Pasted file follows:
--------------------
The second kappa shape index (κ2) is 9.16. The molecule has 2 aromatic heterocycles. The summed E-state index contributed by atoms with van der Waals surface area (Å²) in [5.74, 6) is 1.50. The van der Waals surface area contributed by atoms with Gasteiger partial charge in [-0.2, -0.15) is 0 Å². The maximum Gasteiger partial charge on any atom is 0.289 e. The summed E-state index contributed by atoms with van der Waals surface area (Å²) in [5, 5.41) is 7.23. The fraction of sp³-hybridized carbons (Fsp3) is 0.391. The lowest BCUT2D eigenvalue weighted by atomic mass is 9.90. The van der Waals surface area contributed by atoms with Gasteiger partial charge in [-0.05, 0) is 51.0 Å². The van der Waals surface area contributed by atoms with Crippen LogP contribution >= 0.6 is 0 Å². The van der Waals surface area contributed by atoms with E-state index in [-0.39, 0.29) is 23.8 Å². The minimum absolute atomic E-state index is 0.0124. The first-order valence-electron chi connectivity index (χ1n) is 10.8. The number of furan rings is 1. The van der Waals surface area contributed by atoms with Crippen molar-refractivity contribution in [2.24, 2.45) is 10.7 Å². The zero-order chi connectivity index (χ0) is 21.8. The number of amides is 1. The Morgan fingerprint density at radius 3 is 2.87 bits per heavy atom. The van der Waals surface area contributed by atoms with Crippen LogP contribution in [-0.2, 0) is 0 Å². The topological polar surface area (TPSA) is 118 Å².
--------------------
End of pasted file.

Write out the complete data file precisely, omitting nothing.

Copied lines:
The second kappa shape index (κ2) is 9.16. The molecule has 2 aromatic heterocycles. The summed E-state index contributed by atoms with van der Waals surface area (Å²) in [5.74, 6) is 1.50. The van der Waals surface area contributed by atoms with Gasteiger partial charge in [-0.2, -0.15) is 0 Å². The maximum Gasteiger partial charge on any atom is 0.289 e. The summed E-state index contributed by atoms with van der Waals surface area (Å²) in [5, 5.41) is 7.23. The fraction of sp³-hybridized carbons (Fsp3) is 0.391. The lowest BCUT2D eigenvalue weighted by atomic mass is 9.90. The van der Waals surface area contributed by atoms with Gasteiger partial charge in [-0.05, 0) is 51.0 Å². The van der Waals surface area contributed by atoms with Crippen LogP contribution >= 0.6 is 0 Å². The van der Waals surface area contributed by atoms with E-state index in [-0.39, 0.29) is 23.8 Å². The minimum absolute atomic E-state index is 0.0124. The first-order valence-electron chi connectivity index (χ1n) is 10.8. The number of furan rings is 1. The van der Waals surface area contributed by atoms with Crippen molar-refractivity contribution in [2.24, 2.45) is 10.7 Å². The zero-order chi connectivity index (χ0) is 21.8. The number of amides is 1. The Morgan fingerprint density at radius 3 is 2.87 bits per heavy atom. The van der Waals surface area contributed by atoms with Crippen LogP contribution in [-0.2, 0) is 0 Å². The topological polar surface area (TPSA) is 118 Å².